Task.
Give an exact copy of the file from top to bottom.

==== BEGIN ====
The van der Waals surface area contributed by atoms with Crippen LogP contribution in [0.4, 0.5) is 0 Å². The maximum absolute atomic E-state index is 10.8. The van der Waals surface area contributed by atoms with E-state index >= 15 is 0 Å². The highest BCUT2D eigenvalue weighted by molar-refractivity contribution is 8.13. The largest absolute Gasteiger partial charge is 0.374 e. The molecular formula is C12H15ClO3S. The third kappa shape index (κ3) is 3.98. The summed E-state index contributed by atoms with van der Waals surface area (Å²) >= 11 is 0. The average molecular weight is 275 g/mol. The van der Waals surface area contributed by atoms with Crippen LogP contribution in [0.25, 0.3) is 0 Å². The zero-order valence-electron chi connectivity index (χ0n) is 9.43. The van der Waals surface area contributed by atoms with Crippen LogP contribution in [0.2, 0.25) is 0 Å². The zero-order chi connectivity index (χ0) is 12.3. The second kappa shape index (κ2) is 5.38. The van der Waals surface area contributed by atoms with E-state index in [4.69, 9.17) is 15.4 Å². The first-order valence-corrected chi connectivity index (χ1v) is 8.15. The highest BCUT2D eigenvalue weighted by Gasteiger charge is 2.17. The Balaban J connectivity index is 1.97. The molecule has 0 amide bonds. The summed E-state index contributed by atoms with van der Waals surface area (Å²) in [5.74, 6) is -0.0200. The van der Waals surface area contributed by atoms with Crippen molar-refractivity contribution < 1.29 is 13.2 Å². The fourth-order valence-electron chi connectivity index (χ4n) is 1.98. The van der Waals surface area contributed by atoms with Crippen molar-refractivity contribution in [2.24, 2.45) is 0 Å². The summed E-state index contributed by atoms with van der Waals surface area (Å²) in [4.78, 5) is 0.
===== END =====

The van der Waals surface area contributed by atoms with Crippen LogP contribution in [0.4, 0.5) is 0 Å². The maximum absolute atomic E-state index is 10.8. The van der Waals surface area contributed by atoms with E-state index >= 15 is 0 Å². The highest BCUT2D eigenvalue weighted by molar-refractivity contribution is 8.13. The largest absolute Gasteiger partial charge is 0.374 e. The molecular formula is C12H15ClO3S. The third kappa shape index (κ3) is 3.98. The summed E-state index contributed by atoms with van der Waals surface area (Å²) >= 11 is 0. The average molecular weight is 275 g/mol. The van der Waals surface area contributed by atoms with Crippen LogP contribution in [0.25, 0.3) is 0 Å². The zero-order valence-electron chi connectivity index (χ0n) is 9.43. The van der Waals surface area contributed by atoms with Crippen LogP contribution in [0.2, 0.25) is 0 Å². The zero-order chi connectivity index (χ0) is 12.3. The second kappa shape index (κ2) is 5.38. The van der Waals surface area contributed by atoms with E-state index in [4.69, 9.17) is 15.4 Å². The first-order valence-corrected chi connectivity index (χ1v) is 8.15. The highest BCUT2D eigenvalue weighted by Gasteiger charge is 2.17. The Balaban J connectivity index is 1.97. The molecule has 0 amide bonds. The summed E-state index contributed by atoms with van der Waals surface area (Å²) in [5.74, 6) is -0.0200. The van der Waals surface area contributed by atoms with Crippen molar-refractivity contribution < 1.29 is 13.2 Å². The fourth-order valence-electron chi connectivity index (χ4n) is 1.98. The van der Waals surface area contributed by atoms with Crippen molar-refractivity contribution in [2.24, 2.45) is 0 Å². The summed E-state index contributed by atoms with van der Waals surface area (Å²) in [4.78, 5) is 0.